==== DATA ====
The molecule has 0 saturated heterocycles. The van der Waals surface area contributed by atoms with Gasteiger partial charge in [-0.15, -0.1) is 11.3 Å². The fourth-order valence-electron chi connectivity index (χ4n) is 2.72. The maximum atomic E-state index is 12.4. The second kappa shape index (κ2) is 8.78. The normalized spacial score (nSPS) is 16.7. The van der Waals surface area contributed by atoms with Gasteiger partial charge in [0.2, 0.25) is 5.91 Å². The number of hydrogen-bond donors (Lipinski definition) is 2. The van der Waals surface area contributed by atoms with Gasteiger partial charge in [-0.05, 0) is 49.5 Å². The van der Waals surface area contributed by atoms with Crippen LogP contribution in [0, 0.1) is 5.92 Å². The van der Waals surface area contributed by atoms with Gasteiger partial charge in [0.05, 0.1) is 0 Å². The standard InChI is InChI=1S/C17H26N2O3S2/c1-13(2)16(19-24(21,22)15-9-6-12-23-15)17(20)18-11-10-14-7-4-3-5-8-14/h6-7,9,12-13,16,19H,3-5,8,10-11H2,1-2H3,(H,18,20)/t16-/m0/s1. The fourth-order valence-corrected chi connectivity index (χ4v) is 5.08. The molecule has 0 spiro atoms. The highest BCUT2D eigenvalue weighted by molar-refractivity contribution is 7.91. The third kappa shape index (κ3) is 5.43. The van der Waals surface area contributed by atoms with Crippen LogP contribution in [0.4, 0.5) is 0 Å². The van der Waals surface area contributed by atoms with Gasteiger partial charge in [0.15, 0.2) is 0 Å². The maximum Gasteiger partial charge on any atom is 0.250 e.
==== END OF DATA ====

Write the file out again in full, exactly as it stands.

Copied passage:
The molecule has 0 saturated heterocycles. The van der Waals surface area contributed by atoms with Gasteiger partial charge in [-0.15, -0.1) is 11.3 Å². The fourth-order valence-electron chi connectivity index (χ4n) is 2.72. The maximum atomic E-state index is 12.4. The second kappa shape index (κ2) is 8.78. The normalized spacial score (nSPS) is 16.7. The van der Waals surface area contributed by atoms with Gasteiger partial charge in [0.2, 0.25) is 5.91 Å². The number of hydrogen-bond donors (Lipinski definition) is 2. The van der Waals surface area contributed by atoms with Gasteiger partial charge in [-0.05, 0) is 49.5 Å². The van der Waals surface area contributed by atoms with Crippen LogP contribution in [0, 0.1) is 5.92 Å². The van der Waals surface area contributed by atoms with Gasteiger partial charge in [0.05, 0.1) is 0 Å². The standard InChI is InChI=1S/C17H26N2O3S2/c1-13(2)16(19-24(21,22)15-9-6-12-23-15)17(20)18-11-10-14-7-4-3-5-8-14/h6-7,9,12-13,16,19H,3-5,8,10-11H2,1-2H3,(H,18,20)/t16-/m0/s1. The fourth-order valence-corrected chi connectivity index (χ4v) is 5.08. The molecule has 0 spiro atoms. The highest BCUT2D eigenvalue weighted by molar-refractivity contribution is 7.91. The third kappa shape index (κ3) is 5.43. The van der Waals surface area contributed by atoms with Crippen LogP contribution in [0.4, 0.5) is 0 Å². The van der Waals surface area contributed by atoms with Gasteiger partial charge in [0.15, 0.2) is 0 Å². The maximum Gasteiger partial charge on any atom is 0.250 e.